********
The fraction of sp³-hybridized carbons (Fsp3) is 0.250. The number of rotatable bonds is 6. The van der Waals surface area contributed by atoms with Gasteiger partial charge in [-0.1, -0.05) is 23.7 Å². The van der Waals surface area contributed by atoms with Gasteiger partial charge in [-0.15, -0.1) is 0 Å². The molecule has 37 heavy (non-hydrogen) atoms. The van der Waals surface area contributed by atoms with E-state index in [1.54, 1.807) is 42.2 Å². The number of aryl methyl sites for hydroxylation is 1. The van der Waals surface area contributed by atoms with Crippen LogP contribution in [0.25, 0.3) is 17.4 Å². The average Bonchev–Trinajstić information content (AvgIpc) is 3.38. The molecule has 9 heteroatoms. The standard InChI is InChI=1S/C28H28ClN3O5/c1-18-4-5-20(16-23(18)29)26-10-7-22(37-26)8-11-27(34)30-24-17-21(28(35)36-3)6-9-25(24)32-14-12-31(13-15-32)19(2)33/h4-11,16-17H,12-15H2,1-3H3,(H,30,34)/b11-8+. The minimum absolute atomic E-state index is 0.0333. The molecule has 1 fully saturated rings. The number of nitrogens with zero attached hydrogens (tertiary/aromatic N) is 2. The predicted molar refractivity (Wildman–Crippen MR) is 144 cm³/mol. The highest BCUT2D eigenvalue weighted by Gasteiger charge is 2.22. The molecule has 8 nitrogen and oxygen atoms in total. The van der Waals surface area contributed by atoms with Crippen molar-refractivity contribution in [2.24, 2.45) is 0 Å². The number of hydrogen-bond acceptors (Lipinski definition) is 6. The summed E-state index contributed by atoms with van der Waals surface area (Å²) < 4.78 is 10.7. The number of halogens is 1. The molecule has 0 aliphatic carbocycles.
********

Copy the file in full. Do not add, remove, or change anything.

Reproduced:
The fraction of sp³-hybridized carbons (Fsp3) is 0.250. The number of rotatable bonds is 6. The van der Waals surface area contributed by atoms with Gasteiger partial charge in [-0.1, -0.05) is 23.7 Å². The van der Waals surface area contributed by atoms with Gasteiger partial charge in [-0.15, -0.1) is 0 Å². The molecule has 37 heavy (non-hydrogen) atoms. The van der Waals surface area contributed by atoms with E-state index in [1.54, 1.807) is 42.2 Å². The number of aryl methyl sites for hydroxylation is 1. The van der Waals surface area contributed by atoms with Crippen LogP contribution in [0.25, 0.3) is 17.4 Å². The average Bonchev–Trinajstić information content (AvgIpc) is 3.38. The molecule has 9 heteroatoms. The standard InChI is InChI=1S/C28H28ClN3O5/c1-18-4-5-20(16-23(18)29)26-10-7-22(37-26)8-11-27(34)30-24-17-21(28(35)36-3)6-9-25(24)32-14-12-31(13-15-32)19(2)33/h4-11,16-17H,12-15H2,1-3H3,(H,30,34)/b11-8+. The minimum absolute atomic E-state index is 0.0333. The molecule has 1 fully saturated rings. The number of nitrogens with zero attached hydrogens (tertiary/aromatic N) is 2. The predicted molar refractivity (Wildman–Crippen MR) is 144 cm³/mol. The highest BCUT2D eigenvalue weighted by Gasteiger charge is 2.22. The molecule has 8 nitrogen and oxygen atoms in total. The van der Waals surface area contributed by atoms with Crippen molar-refractivity contribution in [2.24, 2.45) is 0 Å². The number of hydrogen-bond acceptors (Lipinski definition) is 6. The summed E-state index contributed by atoms with van der Waals surface area (Å²) < 4.78 is 10.7. The number of halogens is 1. The molecule has 0 aliphatic carbocycles.